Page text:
The Hoose-Gow is something of an early talkie mess. The shots are paced for a silent movie, leaving long awkward pauses in the soundtrack. The short’s synchronized sound is a fledgling effort. The stock sounds, when used, are obvious.
Parrott’s direction is problematic throughout, with his main deficiency becomes lucid at the finish. The short ends in a food fight and Parrott goes out of his way to remind the audience where the food (a big mess of rice) is on the frame. His direction’s artless and boring, which means the performers need to make it work. And they don’t. How can they with the awkward pacing of the scene.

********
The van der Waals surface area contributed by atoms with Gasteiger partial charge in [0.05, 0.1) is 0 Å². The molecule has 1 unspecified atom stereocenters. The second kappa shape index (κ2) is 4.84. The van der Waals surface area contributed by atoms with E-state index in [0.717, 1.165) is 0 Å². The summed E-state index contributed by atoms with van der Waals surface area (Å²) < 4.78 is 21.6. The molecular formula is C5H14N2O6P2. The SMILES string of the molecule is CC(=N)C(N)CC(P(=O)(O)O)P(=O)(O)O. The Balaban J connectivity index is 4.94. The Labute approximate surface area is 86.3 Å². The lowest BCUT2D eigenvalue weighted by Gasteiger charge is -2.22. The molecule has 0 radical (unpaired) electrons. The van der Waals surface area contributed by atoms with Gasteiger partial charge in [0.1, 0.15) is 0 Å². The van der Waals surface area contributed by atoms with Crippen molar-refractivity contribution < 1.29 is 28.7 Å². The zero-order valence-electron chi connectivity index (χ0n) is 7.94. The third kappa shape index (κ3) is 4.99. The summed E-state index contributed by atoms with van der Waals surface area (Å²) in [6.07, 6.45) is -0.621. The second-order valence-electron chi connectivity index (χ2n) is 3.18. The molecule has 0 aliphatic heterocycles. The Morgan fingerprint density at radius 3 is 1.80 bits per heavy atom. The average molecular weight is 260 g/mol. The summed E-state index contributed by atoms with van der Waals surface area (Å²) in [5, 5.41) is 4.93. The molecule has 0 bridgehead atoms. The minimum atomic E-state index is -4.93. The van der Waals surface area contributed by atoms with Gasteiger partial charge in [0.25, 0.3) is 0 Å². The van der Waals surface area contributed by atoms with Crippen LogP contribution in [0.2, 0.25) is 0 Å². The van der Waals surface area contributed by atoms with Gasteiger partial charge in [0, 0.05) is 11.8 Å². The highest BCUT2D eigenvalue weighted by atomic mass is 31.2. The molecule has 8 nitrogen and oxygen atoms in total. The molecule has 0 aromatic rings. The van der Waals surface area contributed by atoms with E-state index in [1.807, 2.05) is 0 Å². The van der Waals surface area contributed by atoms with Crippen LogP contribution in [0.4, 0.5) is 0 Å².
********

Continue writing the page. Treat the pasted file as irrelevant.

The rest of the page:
The lack of sound hurts Stan Laurel mostly–Oliver Hardy gets more talking, sure–but Laurel’s often left without sound for his nervous tick behavior.
Besides George Stevens’s truly wondrous photography, The Hoose-Gow has nothing to recommend it.
Directed by James Parrott; written by H.M. Walker; director of photography, George Stevens; edited by Richard C. Currier; produced by Hal Roach; released by Metro-Goldwyn-Mayer.
Starring Stan Laurel (Stan), Oliver Hardy (Ollie), Tiny Sandford (Warden), James Finlayson (Governor) and Leo Willis (Leo).